Reporting, Forms and Instructions Home

Reporting Monitoring Results

Reporting your monitoring results to Region 8 EPA is an important part of complying with drinking water program regulations. Your system's monitoring and reporting requirement for each contaminant is based on the size and type of population served by your system, whether the water treated is surface water, ground water under the influence or ground water, the treatment processes you use, past sampling results for the contaminant, and whether your system has received a variance or waiver for monitoring.

Our office notifies your system early each year of your system's monitoring and reporting requirements. If these requirements change during the year, you will receive written notification from our office. Usually, changes during the year pertain to an increase or decrease in the frequency of monitoring required, based on previous monitoring results. You can also find your system's sampling requirements for individual microbiological, physical, and chemical components at the online Drinking Water Watch.

You may be required to take samples at the sites at which you intake water, during treatment, and at designated points in the distribution system. If you purchase your water, you are still required to sample and report for biological and chemical components in the distribution system.

Many of these samples must be analyzed at laboratories certified to analyze for the particular biological or chemical components for which you are sampling (e.g. nitrates, volatile organic compounds). You may make arrangements for the laboratory to send copies of the results directly to our office. However, your system is legally responsible for ensuring that our office receives these results and by the mandated deadlines. You should maintain copies of all laboratory results at your system.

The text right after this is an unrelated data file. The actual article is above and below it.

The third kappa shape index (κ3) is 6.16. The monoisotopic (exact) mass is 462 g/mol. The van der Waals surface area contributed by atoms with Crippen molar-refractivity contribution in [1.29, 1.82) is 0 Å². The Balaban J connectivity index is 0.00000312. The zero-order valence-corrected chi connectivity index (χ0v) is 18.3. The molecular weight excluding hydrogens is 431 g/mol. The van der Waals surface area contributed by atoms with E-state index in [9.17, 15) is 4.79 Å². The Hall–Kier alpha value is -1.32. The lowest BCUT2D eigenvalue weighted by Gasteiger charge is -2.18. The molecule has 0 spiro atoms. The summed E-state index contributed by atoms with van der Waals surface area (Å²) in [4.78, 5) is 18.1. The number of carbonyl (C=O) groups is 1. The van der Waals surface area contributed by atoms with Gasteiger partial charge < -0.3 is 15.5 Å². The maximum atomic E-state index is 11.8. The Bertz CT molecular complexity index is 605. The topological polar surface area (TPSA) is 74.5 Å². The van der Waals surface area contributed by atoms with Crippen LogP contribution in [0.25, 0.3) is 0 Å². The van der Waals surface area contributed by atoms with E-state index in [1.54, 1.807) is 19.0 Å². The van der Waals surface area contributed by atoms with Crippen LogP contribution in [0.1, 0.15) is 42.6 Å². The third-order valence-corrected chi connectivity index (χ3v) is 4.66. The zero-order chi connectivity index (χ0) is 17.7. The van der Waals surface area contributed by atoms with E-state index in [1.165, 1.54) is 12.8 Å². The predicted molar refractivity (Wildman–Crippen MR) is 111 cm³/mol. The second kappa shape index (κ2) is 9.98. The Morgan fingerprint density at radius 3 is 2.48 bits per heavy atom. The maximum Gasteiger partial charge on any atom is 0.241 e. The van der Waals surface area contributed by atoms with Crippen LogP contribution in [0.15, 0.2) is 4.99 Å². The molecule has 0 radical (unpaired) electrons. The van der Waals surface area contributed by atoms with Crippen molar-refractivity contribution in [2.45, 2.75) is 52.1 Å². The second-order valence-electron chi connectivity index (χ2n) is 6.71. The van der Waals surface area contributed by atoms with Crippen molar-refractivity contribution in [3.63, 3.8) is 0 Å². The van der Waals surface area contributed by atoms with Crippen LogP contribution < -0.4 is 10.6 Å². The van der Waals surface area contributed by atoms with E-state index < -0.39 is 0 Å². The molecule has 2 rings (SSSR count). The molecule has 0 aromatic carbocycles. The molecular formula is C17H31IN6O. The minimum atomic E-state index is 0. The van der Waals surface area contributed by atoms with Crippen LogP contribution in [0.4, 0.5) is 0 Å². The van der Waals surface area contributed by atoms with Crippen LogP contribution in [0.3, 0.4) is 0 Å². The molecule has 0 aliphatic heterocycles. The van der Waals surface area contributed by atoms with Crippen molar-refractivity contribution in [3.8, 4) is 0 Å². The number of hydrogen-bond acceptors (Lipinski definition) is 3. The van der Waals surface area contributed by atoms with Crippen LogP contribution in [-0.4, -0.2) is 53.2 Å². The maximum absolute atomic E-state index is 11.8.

If your system disinfects with chlorine, we recommend that you record those chlorine sample results taken in the distribution system on the paperwork you send with your total coliform samples. The laboratory can report these results for you. If your system treats surface water, you will also be required to test for chlorine at the entry point to the distribution system. These results are reported on a form provided by our office.

Please note that all Wyoming systems are waived from monitoring four synthetic organic chemicals: diquat, endothall, glyphosate and dioxin. This waiver was given in 1997 after sampling throughout Wyoming showed that these chemicals were not present in drinking water sources.

Many systems have been individually waived from testing asbestos because their distribution systems do not contain asbestos-cement pipe. Check your Annual Monitoring and Reporting Schedule for mention of variances or waivers. We mail this schedule to your system's administrative contact early each year.

Reporting forms and instruction sheets are provided for your use on the Reporting Forms page in this website. We provide these forms in PDF format and also in Excel and Word format so you can use imbedded formulae (Excel) or fill in the blanks (Word).

After registering and logging into Drinking Water Watch, you may subscribe to receive email reminders to take samples, so you can be sure to report on time.

Reporting to Your Consumers

You are required to notify the persons who consume the water you provide regarding water quality. If your system violates one or more maximum contaminant levels or treatment technique requirements, you are required to issue a public notification to your consumers. Our Public Notification page provides more detail about requirements and points you to useful guidance.

If your public water supply system is a community system, you are required to prepare and distribute a Consumer Confidence Report to your system's customers each year. You must also provide our office with a copy of the report and certify that it has been prepared and distributed appropriately. You will find more information on our Consumer Confidence Report page.


You are required to keep certain records regarding sampling and monitoring, violations, sanitary surveys, public notices and reports, and operation of your system. Record Keeping Rules: A Quick Reference Guide provides instructions on what to keep and for how long.

Top of page